January 12, 1920–July 9, 1999
Civil rights leader James Farmer was born in Marshall, Texas, in 1920. He spent his childhood in Austin but returned to Marshall to attend Wiley College, where he joined the team of "great debaters" coached by legendary teacher Melvin Tolson.
Though Farmer had intended to become a Methodist minister, Tolson's influence—and segregation within the church—led him to activism.
In 1942, Farmer organized the Congress of Racial Equality (CORE) in Chicago. A decade before the civil rights movement made headlines, CORE followed Gandhian principles of nonviolent direct action to fight racial discrimination.
In 1961, CORE organized the Freedom Rides to desegregate bus travel. Farmer and twelve other activists, both black and white, faced violence and jail time as they rode from Washington, DC, to New Orleans.
The Freedom Rides and the violence that erupted in response captured national attention. Blacks across the nation joined the civil rights struggle, as did whites in America and abroad. Within months, Attorney General Robert Kennedy issued an order banning segregation in interstate travel.
Farmer later described the Freedom Rides as his "proudest achievement." CORE had pioneered the tactics that eventually dismantled segregation in the South.
Farmer retired from CORE in 1966 and turned to government service and teaching. In 1998, the year before his death, he received the Presidential Medal of Freedom, the nation's highest civilian honor.
The Dolph Briscoe Center for American History at The University of Texas at Austin holds the collected papers of Farmer and his wife Lula. These rich archival collections detail Farmer's activities in CORE from the 1940s to the 1960s, as well as his time in government.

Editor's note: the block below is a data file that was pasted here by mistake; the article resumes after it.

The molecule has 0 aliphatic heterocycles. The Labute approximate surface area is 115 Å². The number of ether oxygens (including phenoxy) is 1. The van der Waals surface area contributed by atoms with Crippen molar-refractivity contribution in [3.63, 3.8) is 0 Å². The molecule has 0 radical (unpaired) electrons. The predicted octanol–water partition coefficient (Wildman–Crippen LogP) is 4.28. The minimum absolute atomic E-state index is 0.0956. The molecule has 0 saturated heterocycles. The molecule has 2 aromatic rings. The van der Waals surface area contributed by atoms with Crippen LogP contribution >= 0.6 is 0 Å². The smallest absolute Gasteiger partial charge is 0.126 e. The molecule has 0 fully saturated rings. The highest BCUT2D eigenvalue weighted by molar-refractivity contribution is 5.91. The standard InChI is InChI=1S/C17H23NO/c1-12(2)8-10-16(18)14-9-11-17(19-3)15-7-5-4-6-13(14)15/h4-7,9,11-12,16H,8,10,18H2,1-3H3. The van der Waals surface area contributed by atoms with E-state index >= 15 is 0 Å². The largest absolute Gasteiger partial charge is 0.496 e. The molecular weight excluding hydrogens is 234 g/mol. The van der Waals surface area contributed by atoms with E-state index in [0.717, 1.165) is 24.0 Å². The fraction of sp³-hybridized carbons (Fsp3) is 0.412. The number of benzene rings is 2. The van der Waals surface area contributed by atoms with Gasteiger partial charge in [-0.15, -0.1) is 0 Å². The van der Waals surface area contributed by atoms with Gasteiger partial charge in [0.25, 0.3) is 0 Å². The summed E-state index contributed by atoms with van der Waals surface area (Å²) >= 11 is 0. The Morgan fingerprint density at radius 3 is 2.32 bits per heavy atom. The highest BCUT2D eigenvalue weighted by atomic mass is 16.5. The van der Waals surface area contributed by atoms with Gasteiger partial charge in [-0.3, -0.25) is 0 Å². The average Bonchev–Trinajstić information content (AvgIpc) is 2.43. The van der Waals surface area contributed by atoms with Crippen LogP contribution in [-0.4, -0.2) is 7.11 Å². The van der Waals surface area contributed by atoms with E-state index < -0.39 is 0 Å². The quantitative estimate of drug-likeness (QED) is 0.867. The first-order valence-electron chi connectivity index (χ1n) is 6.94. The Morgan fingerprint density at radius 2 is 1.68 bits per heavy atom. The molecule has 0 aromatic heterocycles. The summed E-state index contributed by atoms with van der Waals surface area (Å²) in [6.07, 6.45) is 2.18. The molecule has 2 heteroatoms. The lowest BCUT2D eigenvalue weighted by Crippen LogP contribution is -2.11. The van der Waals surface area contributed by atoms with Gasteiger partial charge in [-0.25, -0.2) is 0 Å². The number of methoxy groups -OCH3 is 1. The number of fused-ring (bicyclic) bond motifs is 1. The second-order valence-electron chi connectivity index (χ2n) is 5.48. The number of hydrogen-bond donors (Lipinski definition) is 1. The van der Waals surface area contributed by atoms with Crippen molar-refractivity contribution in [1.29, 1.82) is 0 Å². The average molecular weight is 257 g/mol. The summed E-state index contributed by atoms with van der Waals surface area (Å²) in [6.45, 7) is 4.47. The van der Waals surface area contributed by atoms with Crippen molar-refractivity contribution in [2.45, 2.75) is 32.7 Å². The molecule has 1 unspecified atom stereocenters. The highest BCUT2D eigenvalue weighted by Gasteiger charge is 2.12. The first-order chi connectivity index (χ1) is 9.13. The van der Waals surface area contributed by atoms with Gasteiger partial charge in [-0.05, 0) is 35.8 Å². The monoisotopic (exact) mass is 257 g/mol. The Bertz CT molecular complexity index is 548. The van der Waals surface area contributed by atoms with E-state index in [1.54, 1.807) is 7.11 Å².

Farmer's father, James Farmer Sr., was a prominent theologian who taught at institutions across the South. From 1925 to 1930, he taught at Samuel Huston College in Austin. Now Huston-Tillotson University, this historically African American institution sits at the center of the vibrant East Austin neighborhoods that the younger Farmer called his childhood home. Indeed, a historical marker now adorns the house at 1604 New York Avenue where Farmer grew up. Farmer describes the place fondly in his 1985 autobiography Lay Bare the Heart.
Farmer spent two periods of his life in the vicinity of Wiley College, one of the oldest historically African American colleges west of the Mississippi. Both times, he was drawn to Wiley because his father was a professor there. Today, a historical marker stands outside the Thomas Winston Cole Library commemorating James Farmer Sr. for his contributions to African American life and letters.
Arsenault, Raymond. Freedom Riders: 1961 and the Struggle for Racial Justice. New York: Oxford University Press, 2006.
Dittmer, John. Local People: The Struggle for Civil Rights in Mississippi. Urbana: University of Illinois Press, 1995.
Farmer, James L. Lay Bare the Heart: An Autobiography of the Civil Rights Movement. Fort Worth: Texas Christian University Press, 1998 .
Meier, August and Elliott Rudwick. CORE: A Study in the Civil Rights Movement, 1942–1968. New York: Oxford University Press, 1973.
Severo, Richard. "James Farmer, Civil Rights Giant In the 50's and 60's, Is Dead at 79." The New York Times, July 10, 1999. Accessed April 12, 2015.
Sitkoff, Harvard. The Struggle for Black Equality. New York: Hill and Wang, 1992.